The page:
“Our findings suggest that reducing dose to the pharyngeal constrictor muscle translates into patient benefit through improved swallowing function,” the study authors wrote in the results published in Lancet Oncology. “It is not clear which parts of the pharyngeal constrictor muscle are most important in preservation of swallowing function. Additional knowledge in this area could enhance the (dysphagia-optimized intensity-modulated radiotherapy) technique and additional benefits to patients might be possible using (intensity-modulated radiotherapy), proton beam or adaptive radiotherapy techniques.”
Radiotherapy or chemoradiotherapy is often the treatment of choice for patients with head and neck cancer, according to the study’s introduction, but some common long-term side effects include dry mouth, soft tissue fibrosis and dysphagia.
With the phase 3 DARS trial, researchers enrolled 112 patients aged 18 years and older who had T1-4 (tumor size ranging between 2 centimeters or less up to advanced or very advanced disease), N0-3 (ranging from no lymph node involvement to spread to one lymph node with a tumor larger than 6 centimeters), M0 (no cancer spread to other parts of the body), oropharyngeal (forming in the middle part of the throat behind the mouth) or hypopharyngeal (forming in the bottom part of the throat) cancer. Patients were also considered to be fully active (no restrictions on activities) or unable to do strenuous activities but were able to perform sedentary activities and light housework. No history of swallowing dysfunction was another condition met by patients in this study.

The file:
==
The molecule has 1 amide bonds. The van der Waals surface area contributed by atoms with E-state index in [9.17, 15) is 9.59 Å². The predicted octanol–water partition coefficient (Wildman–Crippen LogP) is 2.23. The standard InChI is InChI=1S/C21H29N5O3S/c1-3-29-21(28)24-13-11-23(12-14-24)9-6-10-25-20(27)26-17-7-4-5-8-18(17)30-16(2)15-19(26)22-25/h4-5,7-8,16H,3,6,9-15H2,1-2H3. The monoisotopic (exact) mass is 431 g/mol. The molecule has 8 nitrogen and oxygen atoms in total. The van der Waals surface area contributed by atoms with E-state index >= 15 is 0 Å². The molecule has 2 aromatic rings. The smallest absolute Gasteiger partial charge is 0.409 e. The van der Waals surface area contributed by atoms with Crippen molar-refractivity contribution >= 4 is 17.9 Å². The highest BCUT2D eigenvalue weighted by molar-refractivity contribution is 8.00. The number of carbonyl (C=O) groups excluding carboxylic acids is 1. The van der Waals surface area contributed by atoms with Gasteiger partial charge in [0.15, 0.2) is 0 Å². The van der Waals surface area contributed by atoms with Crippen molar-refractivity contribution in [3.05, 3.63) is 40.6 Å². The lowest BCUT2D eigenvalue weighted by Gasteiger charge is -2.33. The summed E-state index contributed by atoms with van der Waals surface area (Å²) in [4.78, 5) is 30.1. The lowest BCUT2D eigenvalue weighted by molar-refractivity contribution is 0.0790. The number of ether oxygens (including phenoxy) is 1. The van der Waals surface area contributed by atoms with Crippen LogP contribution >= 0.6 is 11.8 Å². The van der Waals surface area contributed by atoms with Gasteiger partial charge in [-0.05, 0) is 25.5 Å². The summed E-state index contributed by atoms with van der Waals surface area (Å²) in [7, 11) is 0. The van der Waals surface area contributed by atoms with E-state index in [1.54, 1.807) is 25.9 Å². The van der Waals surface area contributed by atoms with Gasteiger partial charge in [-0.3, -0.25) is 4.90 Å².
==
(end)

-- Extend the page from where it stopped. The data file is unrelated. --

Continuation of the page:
Patients were randomly assigned to either dysphagia-optimized intensity-modulated radiotherapy (56 patients) or standard intensity-modulated radiotherapy (56 patients). Of all the patients in the trial, 20% were women and the median age was 57 years.
Researchers assessed several outcomes during the trial including swallowing ability 12 months after undergoing radiotherapy, in addition to potential side effects related to treatment. Follow-up was conducted for a median of 39.5 months.
At 12 months, patients assigned dysphagia-optimized intensity-modulated radiotherapy had significantly better swallowing abilities compared with those assigned standard intensity-modulated radiotherapy.
During the study, there were 25 serious side effects, of which 16 were considered unrelated to the study treatment; this accounts for nine events in the dysphagia-optimized intensity-modulated radiotherapy group and seven events in the standard intensity-modulated radiotherapy group. There were also nine serious adverse reactions, including two in patients assigned dysphagia-optimized intensity-modulated radiotherapy and seven in individuals assigned standard intensity-modulated radiotherapy.
The most common severe or life-threatening side effects in patients assigned dysphagia-optimized intensity-modulated radiotherapy or standard intensity-modulated radiotherapy included hearing impairment (nine patients versus seven patients, respectively), dry mouth (three patients versus eight patients) and swallow dysfunction (three patients versus eight patients). Of note, no deaths occurred that were related to treatment.
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